The facade of the “real world” is something not often acknowledged. It’s always been there, yet we deny it exists in the monotony of what has become our day-to-day life. A life full of “If only’s” and voids we try filling with meaningless possessions and superficial tally marks. All we will have to account for our time here on earth. Days we spent working for some corporation that would replace us for taking one too many sick days to be spent with a terminally ill loved one. This is the “real” world we have been brainwashed to believe in; and by believing it’s real —in a way, means it actually is.
We watch the news on tv screens that perpetuate this nonsense. We keep this up as we smalltalk about no one and nothing. A plastic illusion that magnifies our problems and judges anything that dares to be different. It keeps us focused on the irrelevant and at odds with each other. If not for this myth, we would see through the lies. We’d realize we don’t need all the knick-knacks they sell us; we don’t need bought and sold politicians to make our decisions. We would stop competing and comparing ourselves and understand what it means to be truly creative. We would value each other through cooperation and watch our reality change as a result of this shift in behavior. We’d embrace our similarities, appreciate our differences, and flourish harmoniously together. Those at the top would be crushed by their own hoarding of wealth and of knowledge. It is a fictional play and we keep pretending it’s real.
But this “real world” is what lies on only one side of two parallel means of existence. Populated by those who have been deemed acceptable within the culture that surrounds them. It is the CEO of the big tobacco company who receives a huge bonus and subsequently is rewarded and celebrated in society. Maybe he is put on magazine covers or awarded for his so-called successes and achievements. Often times he will join many other entities of power and influence as a result of his company and its sale of tobacco. This, in stark contrast to the tobacco smoker who is looked down upon, judged, or demonized and made to live with the often times deadly consequences of having been addicted to the very product that the CEO makes his fortune from selling to him. To the “real world” of fake people, this is but a minor detail and not worthy of noting. It’s a fact not even acknowledged and thus lies outside the realm of their manufactured existence.
On the other side lies the unpredictable world of the voiceless and down-trodden. This place populates the other side of the narrow road that divides these two realities. An amalgamation of madness and trauma, compassion and art. Artists and addicts, felons and migrants, the disabled, the elderly, ostracized, hungry, the homeless, hopeless and abused. The place that is home to the most broken of souls. Lost artists, and dreamers; those who can’t help but see the beauty in every crack in the pavement. More often then not, these worlds do not interact. Besides the occasional police encounter or a vagrant begging for change, rarely will they ever collide —even when in close proximity to each other.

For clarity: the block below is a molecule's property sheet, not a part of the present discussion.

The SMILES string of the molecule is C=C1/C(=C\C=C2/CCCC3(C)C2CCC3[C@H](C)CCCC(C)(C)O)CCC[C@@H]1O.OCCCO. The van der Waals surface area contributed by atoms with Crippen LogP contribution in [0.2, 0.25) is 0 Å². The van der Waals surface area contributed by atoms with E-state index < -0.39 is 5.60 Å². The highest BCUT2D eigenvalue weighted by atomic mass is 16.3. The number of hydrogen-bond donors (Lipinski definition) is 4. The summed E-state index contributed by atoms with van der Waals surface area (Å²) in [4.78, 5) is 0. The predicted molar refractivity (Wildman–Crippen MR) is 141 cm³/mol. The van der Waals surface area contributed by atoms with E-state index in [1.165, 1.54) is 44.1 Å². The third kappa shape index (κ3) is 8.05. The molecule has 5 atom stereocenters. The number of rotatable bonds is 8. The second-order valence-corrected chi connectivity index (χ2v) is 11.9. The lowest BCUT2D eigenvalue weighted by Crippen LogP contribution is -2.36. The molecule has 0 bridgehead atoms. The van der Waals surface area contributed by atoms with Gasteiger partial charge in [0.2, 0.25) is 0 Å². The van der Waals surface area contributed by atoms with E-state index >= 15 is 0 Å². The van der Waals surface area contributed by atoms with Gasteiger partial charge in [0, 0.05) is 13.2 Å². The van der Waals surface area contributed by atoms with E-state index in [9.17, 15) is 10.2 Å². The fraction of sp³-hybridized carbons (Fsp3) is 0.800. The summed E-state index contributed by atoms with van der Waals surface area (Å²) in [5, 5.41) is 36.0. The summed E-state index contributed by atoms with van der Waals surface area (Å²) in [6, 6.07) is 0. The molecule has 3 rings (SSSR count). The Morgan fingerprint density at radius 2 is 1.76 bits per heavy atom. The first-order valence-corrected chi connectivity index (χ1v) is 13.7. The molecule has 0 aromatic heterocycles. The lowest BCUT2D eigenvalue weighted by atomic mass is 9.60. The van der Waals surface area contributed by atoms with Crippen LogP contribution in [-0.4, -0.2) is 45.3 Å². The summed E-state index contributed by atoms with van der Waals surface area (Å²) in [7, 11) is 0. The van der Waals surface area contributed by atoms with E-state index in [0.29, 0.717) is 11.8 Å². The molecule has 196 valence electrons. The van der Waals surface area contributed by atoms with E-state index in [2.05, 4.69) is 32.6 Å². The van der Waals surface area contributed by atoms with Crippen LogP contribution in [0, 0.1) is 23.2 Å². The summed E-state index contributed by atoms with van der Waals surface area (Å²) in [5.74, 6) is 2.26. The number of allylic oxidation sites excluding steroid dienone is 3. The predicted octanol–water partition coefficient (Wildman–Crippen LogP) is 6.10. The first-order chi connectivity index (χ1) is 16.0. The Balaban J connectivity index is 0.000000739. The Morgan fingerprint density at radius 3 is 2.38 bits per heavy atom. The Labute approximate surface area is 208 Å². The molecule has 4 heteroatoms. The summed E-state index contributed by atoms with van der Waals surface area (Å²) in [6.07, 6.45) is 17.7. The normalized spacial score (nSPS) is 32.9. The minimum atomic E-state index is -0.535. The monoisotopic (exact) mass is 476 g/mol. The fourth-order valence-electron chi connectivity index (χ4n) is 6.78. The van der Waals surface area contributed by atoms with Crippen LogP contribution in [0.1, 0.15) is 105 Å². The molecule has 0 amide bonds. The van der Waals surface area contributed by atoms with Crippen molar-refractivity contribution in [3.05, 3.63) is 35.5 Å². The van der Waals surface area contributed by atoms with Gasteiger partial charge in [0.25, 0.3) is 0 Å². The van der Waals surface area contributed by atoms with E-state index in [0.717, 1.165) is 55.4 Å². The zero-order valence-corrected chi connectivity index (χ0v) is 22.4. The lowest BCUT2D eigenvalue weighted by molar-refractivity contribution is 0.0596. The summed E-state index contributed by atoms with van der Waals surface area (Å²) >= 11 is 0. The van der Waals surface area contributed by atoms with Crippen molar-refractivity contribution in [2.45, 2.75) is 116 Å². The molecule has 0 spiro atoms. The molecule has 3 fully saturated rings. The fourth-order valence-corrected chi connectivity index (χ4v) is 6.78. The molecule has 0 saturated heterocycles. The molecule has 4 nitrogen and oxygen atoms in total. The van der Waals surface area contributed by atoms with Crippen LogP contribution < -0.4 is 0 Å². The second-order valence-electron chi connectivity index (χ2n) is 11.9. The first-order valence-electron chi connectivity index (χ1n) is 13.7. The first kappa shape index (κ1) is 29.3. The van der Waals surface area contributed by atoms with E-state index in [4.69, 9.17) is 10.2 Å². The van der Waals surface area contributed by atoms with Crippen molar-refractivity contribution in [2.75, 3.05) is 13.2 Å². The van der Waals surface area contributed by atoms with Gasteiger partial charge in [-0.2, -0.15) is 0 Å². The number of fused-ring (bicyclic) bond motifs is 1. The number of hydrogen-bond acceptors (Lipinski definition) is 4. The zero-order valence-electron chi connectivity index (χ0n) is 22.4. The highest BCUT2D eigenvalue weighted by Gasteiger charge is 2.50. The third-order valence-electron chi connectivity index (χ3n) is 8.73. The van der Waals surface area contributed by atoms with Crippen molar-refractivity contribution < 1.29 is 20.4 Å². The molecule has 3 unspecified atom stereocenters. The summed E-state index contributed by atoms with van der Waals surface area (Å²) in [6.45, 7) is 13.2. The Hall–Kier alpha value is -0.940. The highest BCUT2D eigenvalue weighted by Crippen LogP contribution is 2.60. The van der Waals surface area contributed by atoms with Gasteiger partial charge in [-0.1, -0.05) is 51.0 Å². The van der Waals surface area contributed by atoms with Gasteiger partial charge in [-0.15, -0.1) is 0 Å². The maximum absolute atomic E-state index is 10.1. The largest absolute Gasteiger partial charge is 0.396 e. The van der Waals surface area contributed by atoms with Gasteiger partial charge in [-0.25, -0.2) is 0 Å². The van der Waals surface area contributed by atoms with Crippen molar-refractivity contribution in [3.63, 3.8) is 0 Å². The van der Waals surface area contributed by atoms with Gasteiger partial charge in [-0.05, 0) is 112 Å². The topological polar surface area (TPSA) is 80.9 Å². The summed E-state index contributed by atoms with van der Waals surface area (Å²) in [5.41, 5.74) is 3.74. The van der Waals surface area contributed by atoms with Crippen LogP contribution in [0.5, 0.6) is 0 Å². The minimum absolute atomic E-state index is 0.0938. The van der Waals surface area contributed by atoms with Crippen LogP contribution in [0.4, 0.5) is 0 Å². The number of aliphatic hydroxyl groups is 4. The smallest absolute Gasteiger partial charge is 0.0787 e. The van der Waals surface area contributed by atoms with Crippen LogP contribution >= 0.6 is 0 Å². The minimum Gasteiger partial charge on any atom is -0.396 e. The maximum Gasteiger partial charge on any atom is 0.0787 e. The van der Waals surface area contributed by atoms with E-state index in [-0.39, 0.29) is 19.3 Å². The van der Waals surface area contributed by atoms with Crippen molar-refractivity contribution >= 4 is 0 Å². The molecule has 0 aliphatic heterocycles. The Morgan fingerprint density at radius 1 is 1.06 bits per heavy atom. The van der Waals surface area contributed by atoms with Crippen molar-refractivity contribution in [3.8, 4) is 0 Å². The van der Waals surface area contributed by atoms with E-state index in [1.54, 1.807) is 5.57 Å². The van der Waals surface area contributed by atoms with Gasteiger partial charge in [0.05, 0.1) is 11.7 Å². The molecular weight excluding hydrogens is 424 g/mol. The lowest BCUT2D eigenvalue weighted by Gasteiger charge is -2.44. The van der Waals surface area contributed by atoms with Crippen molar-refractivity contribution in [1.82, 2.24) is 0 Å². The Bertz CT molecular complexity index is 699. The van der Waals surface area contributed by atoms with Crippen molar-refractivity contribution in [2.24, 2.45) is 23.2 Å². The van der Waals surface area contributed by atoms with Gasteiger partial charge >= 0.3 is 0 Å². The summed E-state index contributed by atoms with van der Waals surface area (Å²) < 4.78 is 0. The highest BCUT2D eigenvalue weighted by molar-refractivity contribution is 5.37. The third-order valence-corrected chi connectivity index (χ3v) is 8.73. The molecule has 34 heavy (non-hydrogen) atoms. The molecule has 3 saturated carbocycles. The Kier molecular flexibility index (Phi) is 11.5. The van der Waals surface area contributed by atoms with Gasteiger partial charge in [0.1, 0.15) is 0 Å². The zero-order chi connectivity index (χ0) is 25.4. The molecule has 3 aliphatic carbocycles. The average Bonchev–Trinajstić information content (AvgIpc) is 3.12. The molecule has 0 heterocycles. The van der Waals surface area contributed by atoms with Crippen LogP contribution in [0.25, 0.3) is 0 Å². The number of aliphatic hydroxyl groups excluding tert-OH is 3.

The travelers of the in-between, however, don’t identify with either. Trapped between two sides of a coin. Lonely and lost, they endlessly walk the narrow line that divides. On some level they fit in with the “real world”. Perhaps they were born into it but never felt like they truly belonged. Few and far between, they weave back and forth between sides. The underworld treat them as if they have all the answers. They praise them for remaining to keep their head above water while still holding onto their dignity.
The “real world”, on the other hand, is less than impressed. Carefully watching their every move awaiting them to slip into what they deem “unacceptable” behavior. Judging as they wonder why they won’t live up to their standards of living and often embarrassed of their otherworldly actions or words. They chastise and advise them and single them out. Still, for the most part they socialize with them, reluctantly accepting them into society.
This hell is the place in which I’ve been stuck in for the majority of my life. Feeling unworthy and anxious, lonely and insecure, watching as my best friends grow steadily through life. Through their ups and their downs, in the race for their crown. Ever present beside them through all of life’s milestones. Success in the real world, while still within sight, —feels just far enough out of reach. The jokers of the deck of cards of humanity, people on this path mask their sadness with jovial smiles and risky behavior.
The constant and intense compassion for others and the painful reality of the state of the world can be a weight that feels often too heavy to bear. Escapism through drugs or alcohol feels almost necessary for survival. In other words, neither world is home. There is no comfort. It’s a constant weaving when one side is too much to deal with, you quickly cross to the other. And on and on and on. It’s literally exhausting and I just want to go home.